April 22, 2013

It’s a mantra that appears to gain media momentum every time the United States sustains some criminal calamity: Don’t focus on the perpetrators. Focus on the victims. Failing to follow that prescription, goes the thinking, inspires future criminals.

Yesterday, on an edition of CNN’s “Reliable Sources,” this position found a passionate advocate in Lauren Ashburn, founder of the Daily Download. When host Howard Kurtz mentioned that the Sunday newspapers were full of big profiles on the Tsarnaev brothers, the alleged Boston Marathon bombers, Ashburn retorted, “So sick of it.” More:

ASHBURN: Hey, does anybody remember 8-year-old Martin Richard? Who was that? That was the 8-year-old boy who was blown up. All we’re going to do now for the next week is focus on we will know more about these people than we know — these boys — than we know about our own relatives. We will be into their mind.

And a bit more:

We do need to worry about where the spotlight falls.

The media have an immense power over the minds of the American people. This is what you see day in and day out.

So you’re focusing on negative, you’re focusing on the bad boys. What about the other people? What about moving forward? What about issues? How can we prevent this? What do we need to do in society?

Kurtz expressed concern that media focus has a way of glorifying criminals simply by keeping them in the spotlight.

The Erik Wemple Blog, a guest on yesterday’s show, argued in the other direction — that we need massive amounts of information on these people. Time for some elaboration:

1) It’s a false choice. This issue commonly gets framed as an either-or proposition: Don’t write about the perpetrators, write about the victims. As if the news media cannot do both. If there’s one thing that Aurora and Newtown and Boston have taught us, it’s that news organizations can deliver mounds and mounds of content. No need to choose.

2) Just what does “focus on the victims” mean? There’s little shortage of material on the victims of the Boston Marathon bombings. Here’s the search page for Martin Richard. Krystle Campbell. Lu Lingzi. Sean Collier. The New York Times built a page for the victims. Advocates of more-victim-focus need to be explicit about just what more the media should be doing about the victims. More and deeper profiles? Should TV news run daily features over the next week or so? Outside of profiling them and recording the loving things said at their memorial services, how do you squeeze more from the story?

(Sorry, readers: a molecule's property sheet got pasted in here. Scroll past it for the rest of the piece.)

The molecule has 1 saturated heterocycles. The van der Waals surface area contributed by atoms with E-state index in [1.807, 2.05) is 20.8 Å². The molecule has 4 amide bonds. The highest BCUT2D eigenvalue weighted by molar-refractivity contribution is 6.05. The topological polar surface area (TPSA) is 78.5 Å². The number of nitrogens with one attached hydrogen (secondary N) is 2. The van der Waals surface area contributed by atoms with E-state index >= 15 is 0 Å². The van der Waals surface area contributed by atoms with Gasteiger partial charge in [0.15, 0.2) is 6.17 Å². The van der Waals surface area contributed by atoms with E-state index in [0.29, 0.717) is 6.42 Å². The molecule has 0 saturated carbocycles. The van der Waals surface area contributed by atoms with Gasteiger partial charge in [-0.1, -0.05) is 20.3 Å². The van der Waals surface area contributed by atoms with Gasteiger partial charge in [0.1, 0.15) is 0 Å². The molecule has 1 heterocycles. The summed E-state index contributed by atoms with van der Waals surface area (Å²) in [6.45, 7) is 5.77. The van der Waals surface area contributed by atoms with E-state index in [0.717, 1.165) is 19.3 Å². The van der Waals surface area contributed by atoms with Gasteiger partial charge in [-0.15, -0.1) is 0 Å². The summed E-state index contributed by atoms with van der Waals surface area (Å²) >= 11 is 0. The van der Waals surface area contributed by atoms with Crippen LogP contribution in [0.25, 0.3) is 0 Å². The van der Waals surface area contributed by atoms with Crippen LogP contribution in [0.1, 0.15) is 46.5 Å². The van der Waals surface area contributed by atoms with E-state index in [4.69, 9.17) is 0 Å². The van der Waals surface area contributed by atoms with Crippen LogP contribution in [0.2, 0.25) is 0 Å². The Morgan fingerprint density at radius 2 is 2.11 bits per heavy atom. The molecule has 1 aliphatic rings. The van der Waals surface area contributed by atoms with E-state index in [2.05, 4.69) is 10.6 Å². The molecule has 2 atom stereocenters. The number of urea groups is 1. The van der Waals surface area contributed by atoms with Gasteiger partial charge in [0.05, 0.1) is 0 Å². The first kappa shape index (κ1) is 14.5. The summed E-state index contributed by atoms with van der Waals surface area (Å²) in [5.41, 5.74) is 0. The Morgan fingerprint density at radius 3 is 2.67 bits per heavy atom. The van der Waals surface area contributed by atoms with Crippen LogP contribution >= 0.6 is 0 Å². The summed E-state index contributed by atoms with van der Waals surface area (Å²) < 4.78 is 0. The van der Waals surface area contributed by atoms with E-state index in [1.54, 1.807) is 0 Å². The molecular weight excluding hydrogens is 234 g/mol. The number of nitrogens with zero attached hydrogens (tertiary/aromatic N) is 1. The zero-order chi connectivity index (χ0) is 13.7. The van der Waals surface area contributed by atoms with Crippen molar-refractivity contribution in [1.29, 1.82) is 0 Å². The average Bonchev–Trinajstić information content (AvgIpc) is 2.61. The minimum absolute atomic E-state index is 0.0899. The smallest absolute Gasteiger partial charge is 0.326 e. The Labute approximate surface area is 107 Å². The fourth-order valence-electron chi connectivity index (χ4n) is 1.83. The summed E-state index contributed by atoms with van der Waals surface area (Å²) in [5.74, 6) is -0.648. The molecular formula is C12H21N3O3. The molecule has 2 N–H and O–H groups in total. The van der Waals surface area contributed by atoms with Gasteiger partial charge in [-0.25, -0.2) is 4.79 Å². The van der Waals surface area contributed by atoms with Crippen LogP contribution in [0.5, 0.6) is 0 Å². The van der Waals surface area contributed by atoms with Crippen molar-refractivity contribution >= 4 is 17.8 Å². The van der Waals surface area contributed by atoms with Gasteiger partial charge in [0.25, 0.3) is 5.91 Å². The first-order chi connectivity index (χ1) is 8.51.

Which leads to the last and most important point:

3) Perpetrators are often twisted and tortured souls. Anyone watching cable news on Friday came away with at least one truth. Dzhokhar Tsarnaev, the living suspect, was until recently a nice and sociable kid with a bright future. That profile was pieced together from endless interviews with buddies who’d grown up with him, wrestled with him and hung out with him.

So just how did he make the transition to alleged marathon bomber?

And what of his older brother? What did he tell the FBI a couple in 2011, when he was interviewed? Just what did he do on his six-month trip to Russia in 2012? What radicalized him?

Questions as deep and complicated as these tend to crop up around the alleged perpetrators of heinous crimes. That’s why media organizations spend a lot of air time and ink covering them, not because they’re seeking to glorify another mass murderer. Journalists flock to unanswered questions. Behind the story of the Tsarnaev brothers there are more of those than the media and the authorities will ever be able to take on..

Keep the Tsarnaev profiles coming. The Erik Wemple Blog pledges to read all of them and tips the hat to the excellent work already turned in by such outlets as the New York Times, the Washington Post, the Boston Globe and others.

It’s all public-service journalism, too. We can’t stop mass murders if we don’t understand mass murderers. We can’t stop terrorism if we don’t understand terrorists.

Erik Wemple writes the Erik Wemple blog, where he reports and opines on media organizations of all sorts.